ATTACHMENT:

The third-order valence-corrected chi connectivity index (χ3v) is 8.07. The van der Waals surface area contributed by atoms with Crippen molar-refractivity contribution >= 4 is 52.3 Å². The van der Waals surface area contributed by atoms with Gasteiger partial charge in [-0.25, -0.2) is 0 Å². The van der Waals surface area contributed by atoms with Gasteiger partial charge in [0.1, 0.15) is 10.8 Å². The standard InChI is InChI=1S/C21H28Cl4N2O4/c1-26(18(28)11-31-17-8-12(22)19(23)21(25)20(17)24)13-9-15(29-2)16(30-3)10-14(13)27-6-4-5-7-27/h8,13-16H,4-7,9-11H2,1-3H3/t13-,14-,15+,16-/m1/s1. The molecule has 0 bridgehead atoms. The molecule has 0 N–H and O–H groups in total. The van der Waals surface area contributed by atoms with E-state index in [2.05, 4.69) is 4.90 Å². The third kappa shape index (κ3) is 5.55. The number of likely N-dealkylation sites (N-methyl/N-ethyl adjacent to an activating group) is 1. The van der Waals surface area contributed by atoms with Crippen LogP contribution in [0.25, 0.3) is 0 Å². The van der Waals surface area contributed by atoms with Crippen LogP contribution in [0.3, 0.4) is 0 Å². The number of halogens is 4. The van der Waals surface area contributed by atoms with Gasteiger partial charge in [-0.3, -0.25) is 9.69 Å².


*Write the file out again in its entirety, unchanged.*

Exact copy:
The third-order valence-corrected chi connectivity index (χ3v) is 8.07. The van der Waals surface area contributed by atoms with Crippen molar-refractivity contribution >= 4 is 52.3 Å². The van der Waals surface area contributed by atoms with Gasteiger partial charge in [-0.25, -0.2) is 0 Å². The van der Waals surface area contributed by atoms with Gasteiger partial charge in [0.1, 0.15) is 10.8 Å². The standard InChI is InChI=1S/C21H28Cl4N2O4/c1-26(18(28)11-31-17-8-12(22)19(23)21(25)20(17)24)13-9-15(29-2)16(30-3)10-14(13)27-6-4-5-7-27/h8,13-16H,4-7,9-11H2,1-3H3/t13-,14-,15+,16-/m1/s1. The molecule has 0 bridgehead atoms. The molecule has 0 N–H and O–H groups in total. The van der Waals surface area contributed by atoms with E-state index in [2.05, 4.69) is 4.90 Å². The third kappa shape index (κ3) is 5.55. The number of likely N-dealkylation sites (N-methyl/N-ethyl adjacent to an activating group) is 1. The van der Waals surface area contributed by atoms with Crippen LogP contribution in [0.25, 0.3) is 0 Å². The van der Waals surface area contributed by atoms with Crippen LogP contribution in [0.3, 0.4) is 0 Å². The number of halogens is 4. The van der Waals surface area contributed by atoms with Gasteiger partial charge in [-0.3, -0.25) is 9.69 Å².